How to use your GDC calculator to get the best IB Maths score?

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Careless mistakes and erroneous calculations can lead to dropped marks and lower Maths IB scores. 

What if there was a way to save time in exams, simplify calculations and lower the chance of errors? There is a solution, and it is probably already in your backpack – an IB Graphics Display calculator, also known as a GDC.

We have talked with Meera, one of our most experienced IB Maths teachers and examiners to get her advice on how to make the most of your IB graphing calculator in your study and exams. 

In this guide, we’ll explain how to transform your GDC into a valuable tool to analyse problems, visualise concepts, and ultimately, secure a top score.

We also take you through the pros and cons of various models so you can choose the best calculator for your IB Maths exams.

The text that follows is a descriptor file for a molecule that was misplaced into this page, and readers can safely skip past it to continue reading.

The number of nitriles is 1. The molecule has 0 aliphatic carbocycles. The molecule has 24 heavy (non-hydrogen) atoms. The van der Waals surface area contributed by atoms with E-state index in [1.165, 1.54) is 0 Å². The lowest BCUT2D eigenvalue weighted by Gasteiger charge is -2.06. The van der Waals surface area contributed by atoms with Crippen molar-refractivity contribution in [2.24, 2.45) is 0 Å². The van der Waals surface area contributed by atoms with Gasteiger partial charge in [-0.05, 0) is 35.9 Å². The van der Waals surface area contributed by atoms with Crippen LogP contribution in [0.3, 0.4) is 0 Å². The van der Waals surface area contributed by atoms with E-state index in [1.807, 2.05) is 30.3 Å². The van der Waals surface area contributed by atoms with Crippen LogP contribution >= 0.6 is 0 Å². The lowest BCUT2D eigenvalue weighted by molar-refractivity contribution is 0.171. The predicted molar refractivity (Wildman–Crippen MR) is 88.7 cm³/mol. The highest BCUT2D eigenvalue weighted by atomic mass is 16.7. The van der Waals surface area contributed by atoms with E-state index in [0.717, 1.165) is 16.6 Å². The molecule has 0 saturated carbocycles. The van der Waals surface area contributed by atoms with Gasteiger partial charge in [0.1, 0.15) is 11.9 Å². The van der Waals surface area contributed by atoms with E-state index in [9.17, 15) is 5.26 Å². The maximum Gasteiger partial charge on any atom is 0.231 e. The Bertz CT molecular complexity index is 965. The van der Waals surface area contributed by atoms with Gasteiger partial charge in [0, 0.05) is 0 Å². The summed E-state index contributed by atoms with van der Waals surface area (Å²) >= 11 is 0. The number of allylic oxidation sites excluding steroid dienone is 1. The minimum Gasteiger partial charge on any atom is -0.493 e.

What is a GDC Calculator

Standing for Graphical Display Calculator, GDC offers advanced mathematical capabilities. Unlike a scientific calculator, which primarily performs basic arithmetic and scientific functions, a GDC has a more powerful processor and a high-resolution display. This allows it to not only perform complex calculations but also to:

  • visualise relationships between variables and solve equations graphically;
  • calculate means, medians, and standard deviations, as well as create histograms and scatter plots;
  • carry out calculus operations, such as finding derivatives and integrals.